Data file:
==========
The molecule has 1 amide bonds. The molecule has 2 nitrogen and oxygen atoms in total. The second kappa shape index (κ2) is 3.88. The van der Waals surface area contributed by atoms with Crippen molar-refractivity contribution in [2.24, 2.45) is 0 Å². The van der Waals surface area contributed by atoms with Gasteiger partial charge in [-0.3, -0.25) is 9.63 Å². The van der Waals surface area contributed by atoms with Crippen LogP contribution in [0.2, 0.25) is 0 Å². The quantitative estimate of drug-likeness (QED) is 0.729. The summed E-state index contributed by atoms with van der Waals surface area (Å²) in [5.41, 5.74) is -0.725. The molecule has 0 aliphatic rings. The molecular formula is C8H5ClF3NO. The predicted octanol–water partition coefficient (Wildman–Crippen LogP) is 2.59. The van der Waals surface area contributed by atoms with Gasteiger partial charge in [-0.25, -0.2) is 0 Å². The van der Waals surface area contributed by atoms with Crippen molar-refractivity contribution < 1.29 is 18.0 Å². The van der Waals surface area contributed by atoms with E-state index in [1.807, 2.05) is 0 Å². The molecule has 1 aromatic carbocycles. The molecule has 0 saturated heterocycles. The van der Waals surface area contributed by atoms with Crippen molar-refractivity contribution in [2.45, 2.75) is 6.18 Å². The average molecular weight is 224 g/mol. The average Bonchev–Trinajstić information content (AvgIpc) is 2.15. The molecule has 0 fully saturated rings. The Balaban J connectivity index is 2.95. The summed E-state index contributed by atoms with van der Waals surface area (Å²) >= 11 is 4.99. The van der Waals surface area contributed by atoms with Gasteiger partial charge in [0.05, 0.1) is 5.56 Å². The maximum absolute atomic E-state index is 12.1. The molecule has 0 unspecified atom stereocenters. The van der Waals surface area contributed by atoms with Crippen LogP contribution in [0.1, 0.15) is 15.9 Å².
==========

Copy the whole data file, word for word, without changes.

The molecule has 1 amide bonds. The molecule has 2 nitrogen and oxygen atoms in total. The second kappa shape index (κ2) is 3.88. The van der Waals surface area contributed by atoms with Crippen molar-refractivity contribution in [2.24, 2.45) is 0 Å². The van der Waals surface area contributed by atoms with Gasteiger partial charge in [-0.3, -0.25) is 9.63 Å². The van der Waals surface area contributed by atoms with Crippen LogP contribution in [0.2, 0.25) is 0 Å². The quantitative estimate of drug-likeness (QED) is 0.729. The summed E-state index contributed by atoms with van der Waals surface area (Å²) in [5.41, 5.74) is -0.725. The molecule has 0 aliphatic rings. The molecular formula is C8H5ClF3NO. The predicted octanol–water partition coefficient (Wildman–Crippen LogP) is 2.59. The van der Waals surface area contributed by atoms with Gasteiger partial charge in [-0.25, -0.2) is 0 Å². The van der Waals surface area contributed by atoms with Crippen molar-refractivity contribution < 1.29 is 18.0 Å². The van der Waals surface area contributed by atoms with E-state index in [1.807, 2.05) is 0 Å². The molecule has 1 aromatic carbocycles. The molecule has 0 saturated heterocycles. The van der Waals surface area contributed by atoms with Crippen molar-refractivity contribution in [2.45, 2.75) is 6.18 Å². The average molecular weight is 224 g/mol. The average Bonchev–Trinajstić information content (AvgIpc) is 2.15. The molecule has 0 fully saturated rings. The Balaban J connectivity index is 2.95. The summed E-state index contributed by atoms with van der Waals surface area (Å²) >= 11 is 4.99. The van der Waals surface area contributed by atoms with Gasteiger partial charge in [0.05, 0.1) is 5.56 Å². The maximum absolute atomic E-state index is 12.1. The molecule has 0 unspecified atom stereocenters. The van der Waals surface area contributed by atoms with Crippen LogP contribution in [0.1, 0.15) is 15.9 Å².